By: Beth D’Amato – June, 2017
On June 6th 1944, the allied forces stormed the beaches of Normandy, France. It’s been documented that this battle was responsible for nearly 210,000 casualties. This includes US and Allied forces both in air and on the ground.
After the initial battle on D-Day, the reinforcement troops continued to land. By June 11th 1944, the amount of troops dropped onto the beaches was estimated to have been 326,547. Also, 104,428 tons of supplies and 54,186 vehicles were dropped there.
The carnage from the naval combat ships, landing craft, transport vessels and artillery were left abandoned on the beaches for months after the battle. The remnants of steel, aluminum and scrap metal had to be retrieved and shipped back to the United States. This daunting task was given to the Navy CB’s aka Construction Battalion. One of those CB’s was twenty year old James Bradley.
James Edward Bradley was born on August 1, 1924 in Haverhill, MA. One of five children, James grew up in Haverhill. In 1943, during his last year of high school, James quit before graduation to join the Navy.
“I earned all the required credits to graduate, so I had my mother pick up my diploma.” James and all his siblings served in WWII.”
The oldest was his sister, Elaine. She was a nurse on a warship. His brother Paul was a top turret gunner on a bomber, his brother Freddy was stationed on a navy warship and his brother Billy was in the Navy for a year and eventually went to work for Naval Intelligence which later became part of the CIA. The Bradleys were a military family that started with their father who served in WWI.
James Bradley left Haverhill Massachusetts in 1943 for basic training in Norfolk Virginia. From there, he went on to Davisville, Rhode Island. On Flag Day 1943, Bradley was sent overseas in a Navy Troop ship to Newfoundland. The CB’s or Seabees consisted of a group of diversely skilled young men trained in everything from construction to electrical work and plumbing. A unit could range up to 1,200 men.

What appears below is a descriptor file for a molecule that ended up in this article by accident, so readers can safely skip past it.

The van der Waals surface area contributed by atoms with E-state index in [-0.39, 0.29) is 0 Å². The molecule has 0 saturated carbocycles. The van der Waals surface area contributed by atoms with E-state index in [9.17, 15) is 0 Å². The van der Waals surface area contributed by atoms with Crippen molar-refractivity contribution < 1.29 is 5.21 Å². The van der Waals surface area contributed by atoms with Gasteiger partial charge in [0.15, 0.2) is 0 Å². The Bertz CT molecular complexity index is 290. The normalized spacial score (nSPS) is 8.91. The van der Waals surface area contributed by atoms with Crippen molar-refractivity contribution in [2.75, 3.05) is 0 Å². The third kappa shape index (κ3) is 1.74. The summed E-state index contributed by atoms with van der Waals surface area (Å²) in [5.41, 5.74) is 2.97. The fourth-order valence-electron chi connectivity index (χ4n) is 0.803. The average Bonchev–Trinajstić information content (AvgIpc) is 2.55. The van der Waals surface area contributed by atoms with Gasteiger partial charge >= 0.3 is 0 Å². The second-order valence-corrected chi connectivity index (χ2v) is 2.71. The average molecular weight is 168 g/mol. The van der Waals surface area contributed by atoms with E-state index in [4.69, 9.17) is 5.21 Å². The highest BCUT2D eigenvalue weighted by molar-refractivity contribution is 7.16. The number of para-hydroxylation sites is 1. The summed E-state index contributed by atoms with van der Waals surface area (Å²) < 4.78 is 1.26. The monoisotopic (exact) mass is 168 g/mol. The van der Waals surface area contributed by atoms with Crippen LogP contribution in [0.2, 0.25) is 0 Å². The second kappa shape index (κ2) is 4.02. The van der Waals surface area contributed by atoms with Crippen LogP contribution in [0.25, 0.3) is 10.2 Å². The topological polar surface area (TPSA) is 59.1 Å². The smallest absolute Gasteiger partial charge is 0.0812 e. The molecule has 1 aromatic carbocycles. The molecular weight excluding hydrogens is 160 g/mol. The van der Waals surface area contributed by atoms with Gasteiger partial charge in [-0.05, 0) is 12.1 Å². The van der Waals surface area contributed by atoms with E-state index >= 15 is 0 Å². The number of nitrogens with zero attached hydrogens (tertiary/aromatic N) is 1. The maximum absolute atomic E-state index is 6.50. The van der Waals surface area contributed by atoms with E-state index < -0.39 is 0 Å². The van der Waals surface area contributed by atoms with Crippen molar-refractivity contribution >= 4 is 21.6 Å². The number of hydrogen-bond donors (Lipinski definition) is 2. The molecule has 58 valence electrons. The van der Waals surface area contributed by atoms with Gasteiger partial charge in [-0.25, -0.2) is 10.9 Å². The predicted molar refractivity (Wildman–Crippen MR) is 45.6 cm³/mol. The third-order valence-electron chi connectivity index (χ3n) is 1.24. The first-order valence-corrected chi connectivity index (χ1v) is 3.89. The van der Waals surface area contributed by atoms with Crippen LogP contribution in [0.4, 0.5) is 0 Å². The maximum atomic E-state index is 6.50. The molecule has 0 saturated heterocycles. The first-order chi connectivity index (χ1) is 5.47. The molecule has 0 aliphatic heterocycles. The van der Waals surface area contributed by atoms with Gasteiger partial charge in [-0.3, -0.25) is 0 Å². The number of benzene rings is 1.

“Once we reached Newfoundland, we were sent in to build the bases needed for the troops,” Bradley said. “This consisted of leveling roads, breaking down and cleaning out inhabitable spaces along with assorted construction work, rewiring, and plumbing.”
Bradley says they sent him back to Rhode Island for additional training and certifications. It wasn’t long before he was shipped out again on Flag Day, this time in 1944 from New York to Liverpool, England. He recounted how they took trucks down to Plymouth, England where the CB’s maintained the English bases.
“Our main goal was to retrieve the equipment left on the beaches at Normandy,” he said.
By October 1944, the CB units had constructed a large number of steel cubes each measuring six foot by six foot that interlocked with others, forming a bridge or ramp.
“These enormous pieces of steel were pulled across the English Channel right up to the shores of Omaha Beach. These man made ramps allowed the trucks to cross over the water and onto the beaches to retrieve all of the equipment and metal.”
The cleanup on Omaha Beach took about a month. Bradley then returned to Plymouth, England.
In late 1944, James Bradley and his fellow CB’s took a ship to Amsterdam and then went by convoy to the sea town of Bremen, Germany.
“We took over the areas and made living quarters. We did the electrical work, restored running water and operated large generators.” The troops were notified and sent to stay in the updated quarters.
On May 7, 1945, Germany officially surrendered to the Allies bringing an end to the European conflict in WWII. However, Japan was still fighting the Allied forces with no apparent end in sight. On the order of President Harry Truman, the United States dropped an atomic bomb on Hiroshima on August 6th and a second bomb on Nagasaki on August 9th.
“I was on my way to Guam from Panama to take part in a massive invasion of Japan. But, the mission was called off because of the bombing.” The dropping of the bombs pushed Imperial Japan to finally surrender on August 15th 1945. This date in history is known as V-J Day (Victory over Japan). The war was over and 3rd Class Petty Officer James Bradley, along with all the US and Allied troops, were allowed to go home.
James Bradley served his country in the 69th Naval Construction Battalion from January 13, 1943 and was honorably discharged on March 3, 1946. He was awarded several honors and medals for his service including, the Navy Good Conduct medal, American Campaign, Europe, Africa, ME (Middle East), Asiatic Pacific Campaign, and WWII Victory medal.
After the war, James says he enjoyed subcontracting under General Electric, building engines for fighter jets. In 1951, he became a Haverhill firefighter.
On July 1, 1961 James Bradley married his wife Nadine. They have five children, eight grandchildren, eight great grandchildren and two great, great grandchildren.
James says he does not belong to any veteran groups or agencies. He said as a firefighter he was a member of the union and received all his benefits through them. Bradley served his later years on the Haverhill Fire Department as a dispatcher. He retired in 1984 after 33 years. He has been a member of the Masonic bodies for over fifty years and says he was Master of the Lodge for many years.
Thank you so much Mr. Bradley for your service to our country and your service as a fire fighter to the City of Haverhill.